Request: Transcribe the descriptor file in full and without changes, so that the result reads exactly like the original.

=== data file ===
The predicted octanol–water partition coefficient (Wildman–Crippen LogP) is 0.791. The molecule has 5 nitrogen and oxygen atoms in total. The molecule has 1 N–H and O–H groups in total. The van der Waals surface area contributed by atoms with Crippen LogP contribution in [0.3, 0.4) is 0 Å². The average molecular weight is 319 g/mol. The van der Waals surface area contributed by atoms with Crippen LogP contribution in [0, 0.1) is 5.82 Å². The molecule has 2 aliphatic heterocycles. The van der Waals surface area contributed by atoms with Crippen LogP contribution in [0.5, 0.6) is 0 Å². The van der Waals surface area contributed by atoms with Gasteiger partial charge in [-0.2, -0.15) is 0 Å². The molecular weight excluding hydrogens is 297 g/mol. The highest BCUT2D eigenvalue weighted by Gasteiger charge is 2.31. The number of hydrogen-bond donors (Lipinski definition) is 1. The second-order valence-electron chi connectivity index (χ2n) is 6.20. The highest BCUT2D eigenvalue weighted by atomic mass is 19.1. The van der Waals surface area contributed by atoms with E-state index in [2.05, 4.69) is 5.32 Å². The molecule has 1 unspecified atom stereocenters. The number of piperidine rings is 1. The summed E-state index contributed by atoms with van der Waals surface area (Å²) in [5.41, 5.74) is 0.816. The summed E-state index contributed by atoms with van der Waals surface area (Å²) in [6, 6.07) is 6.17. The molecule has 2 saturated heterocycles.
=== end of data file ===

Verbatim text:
The predicted octanol–water partition coefficient (Wildman–Crippen LogP) is 0.791. The molecule has 5 nitrogen and oxygen atoms in total. The molecule has 1 N–H and O–H groups in total. The van der Waals surface area contributed by atoms with Crippen LogP contribution in [0.3, 0.4) is 0 Å². The average molecular weight is 319 g/mol. The van der Waals surface area contributed by atoms with Crippen LogP contribution in [0, 0.1) is 5.82 Å². The molecule has 2 aliphatic heterocycles. The van der Waals surface area contributed by atoms with Crippen LogP contribution in [0.5, 0.6) is 0 Å². The van der Waals surface area contributed by atoms with Gasteiger partial charge in [-0.2, -0.15) is 0 Å². The molecular weight excluding hydrogens is 297 g/mol. The highest BCUT2D eigenvalue weighted by Gasteiger charge is 2.31. The number of hydrogen-bond donors (Lipinski definition) is 1. The second-order valence-electron chi connectivity index (χ2n) is 6.20. The highest BCUT2D eigenvalue weighted by atomic mass is 19.1. The van der Waals surface area contributed by atoms with E-state index in [2.05, 4.69) is 5.32 Å². The molecule has 1 unspecified atom stereocenters. The number of piperidine rings is 1. The summed E-state index contributed by atoms with van der Waals surface area (Å²) in [5.41, 5.74) is 0.816. The summed E-state index contributed by atoms with van der Waals surface area (Å²) in [6, 6.07) is 6.17. The molecule has 2 saturated heterocycles.